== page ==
Very few hiring managers will be interested in a blow-by-blow account of your subjects and grades, or even your ATAR score. This might be better left off, or briefly mentioned in a cover letter if impressive.

8. Hobbies And Personal Interests.

Including hobbies isn’t a priority, but it can help you round out a teenager’s resume if there’s room.

Your personal interests can convey aspects of your personality that can’t be described elsewhere — such as teamwork, commitment, passion, community-mindedness, social skills, creativity and cultural awareness.

Keep it to 2-3 hobbies. Where possible, highlight the value or relevance of your pastimes, for example:

  • If you’re a netball player, you could mention how your peers elected you to captain the team, which also involved charity rides or team organising social functions for team bonding.
  • If you’re a cyclist, you could mention charity rides or team events you’ve joined (such as a relay triathlon).
  • If you’re a musician, note times you’ve participated in live performances at school or through private gigs or other presentations.

8. Character References.

Generally speaking, you shouldn’t list the contact details of referees on your professional resume.

However, it’s wise to have referees lined up in advance, so you can confidently state on your teen’s resume that ‘References are available upon request’.

Expert Tip.

For a teenager without any work experience, this can include character references from reputable individuals who know them personally — such as a teacher, coach, or church leader.

How To Play Up Your Teen’s Strengths On A Resume.

If there’s a job description, read it and map out the qualities your teen needs to demonstrate.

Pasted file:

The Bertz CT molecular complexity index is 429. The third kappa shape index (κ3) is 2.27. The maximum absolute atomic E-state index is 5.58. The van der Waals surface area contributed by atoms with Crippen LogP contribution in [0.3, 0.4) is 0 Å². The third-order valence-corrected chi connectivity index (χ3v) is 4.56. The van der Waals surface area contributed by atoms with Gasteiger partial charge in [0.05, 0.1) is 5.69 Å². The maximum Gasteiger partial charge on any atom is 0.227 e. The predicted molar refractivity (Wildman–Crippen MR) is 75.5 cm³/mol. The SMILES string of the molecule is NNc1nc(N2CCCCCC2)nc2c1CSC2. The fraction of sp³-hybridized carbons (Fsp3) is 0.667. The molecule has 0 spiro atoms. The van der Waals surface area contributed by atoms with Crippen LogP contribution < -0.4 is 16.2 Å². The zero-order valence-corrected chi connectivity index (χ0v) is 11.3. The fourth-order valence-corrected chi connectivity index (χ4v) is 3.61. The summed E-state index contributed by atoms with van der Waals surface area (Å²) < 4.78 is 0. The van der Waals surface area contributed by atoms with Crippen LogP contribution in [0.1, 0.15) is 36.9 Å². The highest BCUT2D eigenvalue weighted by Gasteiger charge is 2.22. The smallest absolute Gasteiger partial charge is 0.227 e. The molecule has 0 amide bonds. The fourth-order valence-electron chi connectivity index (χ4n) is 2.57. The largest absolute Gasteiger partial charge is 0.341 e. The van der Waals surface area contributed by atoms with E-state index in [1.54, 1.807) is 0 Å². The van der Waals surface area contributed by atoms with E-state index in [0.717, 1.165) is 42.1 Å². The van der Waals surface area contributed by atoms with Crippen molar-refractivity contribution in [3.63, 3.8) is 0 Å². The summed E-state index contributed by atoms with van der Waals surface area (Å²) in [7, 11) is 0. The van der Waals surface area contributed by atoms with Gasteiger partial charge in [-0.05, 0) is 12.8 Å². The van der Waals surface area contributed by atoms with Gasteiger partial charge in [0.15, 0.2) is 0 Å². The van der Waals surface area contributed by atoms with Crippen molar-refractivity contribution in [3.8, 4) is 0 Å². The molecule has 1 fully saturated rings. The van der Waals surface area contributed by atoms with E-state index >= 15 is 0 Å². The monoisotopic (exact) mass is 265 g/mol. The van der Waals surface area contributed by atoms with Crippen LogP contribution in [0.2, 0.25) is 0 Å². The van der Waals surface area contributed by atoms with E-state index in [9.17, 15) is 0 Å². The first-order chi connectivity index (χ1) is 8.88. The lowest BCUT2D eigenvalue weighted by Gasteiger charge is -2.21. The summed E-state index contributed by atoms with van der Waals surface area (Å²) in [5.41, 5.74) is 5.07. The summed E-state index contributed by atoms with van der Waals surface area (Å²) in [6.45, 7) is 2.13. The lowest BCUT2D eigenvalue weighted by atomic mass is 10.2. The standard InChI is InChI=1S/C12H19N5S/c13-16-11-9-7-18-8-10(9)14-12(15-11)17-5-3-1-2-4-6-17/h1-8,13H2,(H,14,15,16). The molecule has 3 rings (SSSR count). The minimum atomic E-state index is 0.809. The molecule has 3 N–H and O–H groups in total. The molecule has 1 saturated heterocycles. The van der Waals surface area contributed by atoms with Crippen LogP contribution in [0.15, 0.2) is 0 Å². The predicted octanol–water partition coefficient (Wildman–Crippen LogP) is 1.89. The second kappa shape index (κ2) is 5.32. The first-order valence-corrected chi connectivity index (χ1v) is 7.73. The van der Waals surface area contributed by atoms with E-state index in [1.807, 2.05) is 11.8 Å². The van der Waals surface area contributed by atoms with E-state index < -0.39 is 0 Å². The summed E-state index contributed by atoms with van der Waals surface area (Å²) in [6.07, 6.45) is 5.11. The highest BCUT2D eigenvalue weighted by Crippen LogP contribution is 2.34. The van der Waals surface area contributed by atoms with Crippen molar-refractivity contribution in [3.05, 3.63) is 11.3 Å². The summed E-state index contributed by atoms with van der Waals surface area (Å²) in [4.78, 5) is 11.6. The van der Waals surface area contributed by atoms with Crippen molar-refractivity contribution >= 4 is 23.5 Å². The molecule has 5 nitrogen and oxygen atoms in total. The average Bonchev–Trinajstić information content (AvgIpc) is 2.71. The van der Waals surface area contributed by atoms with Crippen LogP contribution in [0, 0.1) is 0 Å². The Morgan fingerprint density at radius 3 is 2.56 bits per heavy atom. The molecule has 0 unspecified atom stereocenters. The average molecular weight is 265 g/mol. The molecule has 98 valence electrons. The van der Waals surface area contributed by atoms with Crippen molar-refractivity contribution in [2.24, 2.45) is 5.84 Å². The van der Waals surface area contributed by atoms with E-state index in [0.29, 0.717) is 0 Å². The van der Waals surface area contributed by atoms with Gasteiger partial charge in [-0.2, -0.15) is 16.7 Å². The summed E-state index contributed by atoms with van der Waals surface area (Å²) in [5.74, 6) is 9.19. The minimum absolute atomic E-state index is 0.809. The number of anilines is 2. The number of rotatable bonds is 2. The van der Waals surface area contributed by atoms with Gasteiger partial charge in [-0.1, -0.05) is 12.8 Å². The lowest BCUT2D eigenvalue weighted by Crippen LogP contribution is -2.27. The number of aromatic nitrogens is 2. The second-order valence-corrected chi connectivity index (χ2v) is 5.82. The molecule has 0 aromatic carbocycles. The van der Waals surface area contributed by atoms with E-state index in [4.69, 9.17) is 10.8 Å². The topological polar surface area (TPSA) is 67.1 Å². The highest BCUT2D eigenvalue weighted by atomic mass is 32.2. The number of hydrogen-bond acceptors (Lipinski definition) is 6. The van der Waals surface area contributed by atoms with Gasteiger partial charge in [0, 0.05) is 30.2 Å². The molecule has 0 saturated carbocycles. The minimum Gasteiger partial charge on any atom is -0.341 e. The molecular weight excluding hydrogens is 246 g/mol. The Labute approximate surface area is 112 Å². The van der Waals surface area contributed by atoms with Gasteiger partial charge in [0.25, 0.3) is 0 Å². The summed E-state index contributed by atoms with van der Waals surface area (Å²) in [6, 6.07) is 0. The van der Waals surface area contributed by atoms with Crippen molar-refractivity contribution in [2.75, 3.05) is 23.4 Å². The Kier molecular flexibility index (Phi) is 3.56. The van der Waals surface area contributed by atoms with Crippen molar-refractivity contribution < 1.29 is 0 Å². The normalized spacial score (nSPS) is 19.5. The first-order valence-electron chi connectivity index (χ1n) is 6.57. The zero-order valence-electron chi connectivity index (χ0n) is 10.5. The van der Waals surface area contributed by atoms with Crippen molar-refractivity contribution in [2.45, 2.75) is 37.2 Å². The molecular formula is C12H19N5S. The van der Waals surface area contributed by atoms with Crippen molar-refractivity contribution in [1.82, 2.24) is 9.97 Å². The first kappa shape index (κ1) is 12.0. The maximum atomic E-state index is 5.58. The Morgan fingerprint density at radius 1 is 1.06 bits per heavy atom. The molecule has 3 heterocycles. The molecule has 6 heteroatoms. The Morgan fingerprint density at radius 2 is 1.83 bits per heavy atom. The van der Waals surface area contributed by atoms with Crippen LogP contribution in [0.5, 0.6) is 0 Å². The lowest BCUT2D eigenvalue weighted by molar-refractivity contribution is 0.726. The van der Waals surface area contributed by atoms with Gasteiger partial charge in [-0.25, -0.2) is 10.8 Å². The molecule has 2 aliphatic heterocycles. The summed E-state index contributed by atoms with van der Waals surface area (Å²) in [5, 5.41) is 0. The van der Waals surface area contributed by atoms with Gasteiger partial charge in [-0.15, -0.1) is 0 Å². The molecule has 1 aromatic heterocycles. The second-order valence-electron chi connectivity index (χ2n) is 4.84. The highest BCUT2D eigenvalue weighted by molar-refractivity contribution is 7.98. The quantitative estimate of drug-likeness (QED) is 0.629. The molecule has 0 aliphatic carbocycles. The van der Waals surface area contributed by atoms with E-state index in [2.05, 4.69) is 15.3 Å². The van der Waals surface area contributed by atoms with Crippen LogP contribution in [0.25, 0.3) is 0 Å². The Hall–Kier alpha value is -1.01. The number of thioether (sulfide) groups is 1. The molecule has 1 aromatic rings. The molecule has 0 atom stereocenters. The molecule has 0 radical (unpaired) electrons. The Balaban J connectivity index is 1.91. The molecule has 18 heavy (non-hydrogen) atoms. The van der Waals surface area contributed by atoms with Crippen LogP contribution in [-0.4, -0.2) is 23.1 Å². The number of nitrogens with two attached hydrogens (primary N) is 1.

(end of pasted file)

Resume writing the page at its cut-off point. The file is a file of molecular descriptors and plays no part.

Or simply think about the kind of business and the work involved as your starting point.

Teenagers often vie for positions in retail, hospitality, care, customer service and manual labour. Paint a picture of accomplishments that position your teen as ideal for these roles.


It doesn’t matter if the resulting resume doesn’t reflect their long-term career ambitions.

Your Teen’s ExperienceEmployability
Relevant Job Types
Volunteered To Run A Stall At A School FeteFriendly And Personable
Good communicator
Customer Service
Helped Parents Complete A Home Renovation ProjectMotivated And Reliable
Good Work Ethic
Practical Problem-Solver
Manual Labour
Raised Money For A Charity Through A Fitness ChallengeReliable And Positive
Aged And Health Care
Volunteered As A Coach To A Junior Netball teamPunctual And Disciplined
Team Player
 Retail and Hospitality

Standout Teenager Resumes Are Tailored And Professional.

It’s a universal truth when it comes to resumes, no matter your experience level — you need to understand and address what the employer is looking for.

That’s rarely a boring list of past jobs and responsibilities you’ve held.

Teens, like all jobseekers, must emphasise what makes them ideal for a specific role by showcasing what they’ve achieved—plus the impact it had or how it represents value to an employer.

Instead of relying on a traditional work history—teen resumes must leverage any and all personal attributes, life experiences, academic wins, sporting activities and personal pastimes.

Remember, those qualities and achievements will change over time, so it pays to update your teen’s resume before applying anywhere new.

Additionally, be certain your teenager’s resume is free from errors. Ask someone else with superior writing skills to do a final proofread for you.